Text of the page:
Sunday, September 24, 2006

19 |   "On this ground"     [pantoum]


Bend back the bow in dreams as we may
till the end rimes in the taut string
sending the note without the delay
when the friend finds an awakening
till the end rimes in the taut string
the lyre of Orpheus sings pain
when the friend finds an awakening
the flower of knowledge is pure flame

the lyre of Orpheus sings pain
as the raag moves through the notebend
the flower of knowledge is pure flame
where the mode pulls in the moodblend
as the raag moves through the notebend
like Todi whose dignity moves us
where the mode pulls in the moodblend
the way raag Darbari behooves us

like Todi whose dignity moves us
the mornings are open in this sound
the way raag Darbari behooves us
the nights are complicit on this ground
the mornings are open in this sound
pulling the string with formal display
the nights are complicit on this ground
bend back the bow in dreams as we may




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Pantoum borrowing two lines from a poem by Robert Duncan -- the title poem of his Bending the Bow (1968)

As nicely noted in the Wikipedia,
Orpheus was considered one of the chief poets and musicians of antiquity, and the inventor or perfector of the lyre. By dint of his music and singing, he could charm the wild beasts, coax the trees and rocks into dance, even arrest the course of rivers.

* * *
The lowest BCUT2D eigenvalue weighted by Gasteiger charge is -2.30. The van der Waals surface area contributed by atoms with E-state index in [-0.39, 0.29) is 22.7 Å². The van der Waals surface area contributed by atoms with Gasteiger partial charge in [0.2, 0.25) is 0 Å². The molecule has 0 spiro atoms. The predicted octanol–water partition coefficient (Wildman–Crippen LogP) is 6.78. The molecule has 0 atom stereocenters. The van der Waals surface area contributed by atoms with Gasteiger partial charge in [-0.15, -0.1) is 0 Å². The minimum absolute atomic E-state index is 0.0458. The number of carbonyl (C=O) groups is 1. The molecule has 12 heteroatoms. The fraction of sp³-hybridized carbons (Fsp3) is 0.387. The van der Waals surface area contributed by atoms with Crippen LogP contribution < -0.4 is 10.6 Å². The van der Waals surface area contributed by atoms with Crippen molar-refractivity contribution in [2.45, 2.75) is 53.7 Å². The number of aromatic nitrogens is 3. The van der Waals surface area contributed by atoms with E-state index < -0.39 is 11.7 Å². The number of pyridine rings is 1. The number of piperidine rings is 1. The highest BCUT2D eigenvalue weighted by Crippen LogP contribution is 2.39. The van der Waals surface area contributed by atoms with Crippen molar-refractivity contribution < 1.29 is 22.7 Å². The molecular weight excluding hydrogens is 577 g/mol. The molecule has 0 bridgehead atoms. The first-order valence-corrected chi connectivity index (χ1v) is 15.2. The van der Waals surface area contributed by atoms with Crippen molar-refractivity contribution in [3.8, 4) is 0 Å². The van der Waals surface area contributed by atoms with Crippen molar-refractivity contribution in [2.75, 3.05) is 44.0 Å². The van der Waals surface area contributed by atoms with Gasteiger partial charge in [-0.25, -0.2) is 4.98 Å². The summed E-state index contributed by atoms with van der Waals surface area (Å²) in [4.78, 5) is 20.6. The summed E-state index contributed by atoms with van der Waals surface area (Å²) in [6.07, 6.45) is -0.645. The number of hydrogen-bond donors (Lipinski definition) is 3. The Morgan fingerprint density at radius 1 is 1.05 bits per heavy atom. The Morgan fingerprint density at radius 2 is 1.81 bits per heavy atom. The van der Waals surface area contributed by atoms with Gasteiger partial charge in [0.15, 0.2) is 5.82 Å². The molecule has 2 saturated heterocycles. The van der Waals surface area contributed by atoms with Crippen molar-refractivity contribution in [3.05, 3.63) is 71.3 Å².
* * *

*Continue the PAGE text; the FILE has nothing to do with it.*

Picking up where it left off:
Todi is a morning raaga, and Darbari a late-night raaga, in Hindustani classical music. The latter (more properly, Darbari Kanada) is attributed to Tansen (1506–1589); the former may evidently date back even farther. Both of these raags are associated with dhrupad music, sober and diginfied, deep and beautiful. Todi literally means "the deer," and is understood to suggest genteel qualities of that animal; Darbari evokes the refined atmosphere of the royal darbar (audience).

This is no. 19 in a sequence, Early Autumn Pantoums

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